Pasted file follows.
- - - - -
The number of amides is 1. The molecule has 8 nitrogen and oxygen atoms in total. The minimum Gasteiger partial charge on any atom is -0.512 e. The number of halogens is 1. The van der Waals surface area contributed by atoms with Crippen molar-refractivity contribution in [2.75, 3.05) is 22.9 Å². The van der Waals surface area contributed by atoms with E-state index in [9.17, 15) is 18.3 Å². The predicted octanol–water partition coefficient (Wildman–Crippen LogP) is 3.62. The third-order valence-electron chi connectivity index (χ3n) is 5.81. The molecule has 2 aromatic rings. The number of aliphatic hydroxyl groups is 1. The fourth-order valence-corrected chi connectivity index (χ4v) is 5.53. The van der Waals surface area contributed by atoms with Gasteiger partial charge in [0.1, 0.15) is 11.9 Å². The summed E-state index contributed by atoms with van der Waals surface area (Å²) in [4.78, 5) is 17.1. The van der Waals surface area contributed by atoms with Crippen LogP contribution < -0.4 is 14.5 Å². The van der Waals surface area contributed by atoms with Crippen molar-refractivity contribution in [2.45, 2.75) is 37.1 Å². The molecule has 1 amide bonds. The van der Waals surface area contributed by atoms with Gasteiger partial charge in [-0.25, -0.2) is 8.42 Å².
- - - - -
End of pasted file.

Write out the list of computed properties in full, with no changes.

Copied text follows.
The number of amides is 1. The molecule has 8 nitrogen and oxygen atoms in total. The minimum Gasteiger partial charge on any atom is -0.512 e. The number of halogens is 1. The van der Waals surface area contributed by atoms with Crippen molar-refractivity contribution in [2.75, 3.05) is 22.9 Å². The van der Waals surface area contributed by atoms with E-state index in [9.17, 15) is 18.3 Å². The predicted octanol–water partition coefficient (Wildman–Crippen LogP) is 3.62. The third-order valence-electron chi connectivity index (χ3n) is 5.81. The molecule has 2 aromatic rings. The number of aliphatic hydroxyl groups is 1. The fourth-order valence-corrected chi connectivity index (χ4v) is 5.53. The van der Waals surface area contributed by atoms with Gasteiger partial charge in [0.1, 0.15) is 11.9 Å². The summed E-state index contributed by atoms with van der Waals surface area (Å²) in [4.78, 5) is 17.1. The van der Waals surface area contributed by atoms with Crippen LogP contribution < -0.4 is 14.5 Å². The van der Waals surface area contributed by atoms with Crippen molar-refractivity contribution in [2.45, 2.75) is 37.1 Å². The molecule has 1 amide bonds. The van der Waals surface area contributed by atoms with Gasteiger partial charge in [-0.25, -0.2) is 8.42 Å².